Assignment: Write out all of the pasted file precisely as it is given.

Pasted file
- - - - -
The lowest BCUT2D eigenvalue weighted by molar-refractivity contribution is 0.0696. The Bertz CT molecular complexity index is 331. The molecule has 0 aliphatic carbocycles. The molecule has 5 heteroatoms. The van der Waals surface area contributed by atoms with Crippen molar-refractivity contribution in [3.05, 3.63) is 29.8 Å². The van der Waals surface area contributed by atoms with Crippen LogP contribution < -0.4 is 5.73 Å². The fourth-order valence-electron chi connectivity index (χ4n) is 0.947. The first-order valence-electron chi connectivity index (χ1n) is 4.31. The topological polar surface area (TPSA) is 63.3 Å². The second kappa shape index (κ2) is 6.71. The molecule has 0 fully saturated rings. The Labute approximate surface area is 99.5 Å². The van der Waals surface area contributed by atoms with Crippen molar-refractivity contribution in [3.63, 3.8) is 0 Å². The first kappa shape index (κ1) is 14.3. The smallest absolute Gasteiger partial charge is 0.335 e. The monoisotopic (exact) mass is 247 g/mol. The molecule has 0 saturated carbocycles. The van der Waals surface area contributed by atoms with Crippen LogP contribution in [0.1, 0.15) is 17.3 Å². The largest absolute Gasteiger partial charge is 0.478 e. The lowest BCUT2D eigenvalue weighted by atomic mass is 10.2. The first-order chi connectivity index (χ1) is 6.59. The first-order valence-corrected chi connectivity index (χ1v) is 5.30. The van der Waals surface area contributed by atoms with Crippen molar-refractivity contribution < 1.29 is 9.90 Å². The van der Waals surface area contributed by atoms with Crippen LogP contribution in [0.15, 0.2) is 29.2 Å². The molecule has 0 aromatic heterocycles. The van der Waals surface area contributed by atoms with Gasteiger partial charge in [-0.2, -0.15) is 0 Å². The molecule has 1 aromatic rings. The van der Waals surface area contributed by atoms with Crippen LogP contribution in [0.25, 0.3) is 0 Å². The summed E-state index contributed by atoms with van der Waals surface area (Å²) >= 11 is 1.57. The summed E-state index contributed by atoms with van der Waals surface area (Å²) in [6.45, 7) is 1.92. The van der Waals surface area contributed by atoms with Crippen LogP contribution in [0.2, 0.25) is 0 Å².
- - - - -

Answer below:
The lowest BCUT2D eigenvalue weighted by molar-refractivity contribution is 0.0696. The Bertz CT molecular complexity index is 331. The molecule has 0 aliphatic carbocycles. The molecule has 5 heteroatoms. The van der Waals surface area contributed by atoms with Crippen molar-refractivity contribution in [3.05, 3.63) is 29.8 Å². The van der Waals surface area contributed by atoms with Crippen LogP contribution < -0.4 is 5.73 Å². The fourth-order valence-electron chi connectivity index (χ4n) is 0.947. The first-order valence-electron chi connectivity index (χ1n) is 4.31. The topological polar surface area (TPSA) is 63.3 Å². The second kappa shape index (κ2) is 6.71. The molecule has 0 fully saturated rings. The Labute approximate surface area is 99.5 Å². The van der Waals surface area contributed by atoms with Crippen molar-refractivity contribution in [3.63, 3.8) is 0 Å². The first kappa shape index (κ1) is 14.3. The smallest absolute Gasteiger partial charge is 0.335 e. The monoisotopic (exact) mass is 247 g/mol. The molecule has 0 saturated carbocycles. The van der Waals surface area contributed by atoms with Crippen LogP contribution in [0.1, 0.15) is 17.3 Å². The largest absolute Gasteiger partial charge is 0.478 e. The lowest BCUT2D eigenvalue weighted by atomic mass is 10.2. The first-order chi connectivity index (χ1) is 6.59. The first-order valence-corrected chi connectivity index (χ1v) is 5.30. The van der Waals surface area contributed by atoms with Crippen molar-refractivity contribution < 1.29 is 9.90 Å². The van der Waals surface area contributed by atoms with Crippen LogP contribution in [0.15, 0.2) is 29.2 Å². The molecule has 0 aromatic heterocycles. The van der Waals surface area contributed by atoms with Gasteiger partial charge in [-0.2, -0.15) is 0 Å². The molecule has 1 aromatic rings. The van der Waals surface area contributed by atoms with Crippen LogP contribution in [0.25, 0.3) is 0 Å². The summed E-state index contributed by atoms with van der Waals surface area (Å²) >= 11 is 1.57. The summed E-state index contributed by atoms with van der Waals surface area (Å²) in [6.45, 7) is 1.92. The van der Waals surface area contributed by atoms with Crippen LogP contribution in [0.2, 0.25) is 0 Å².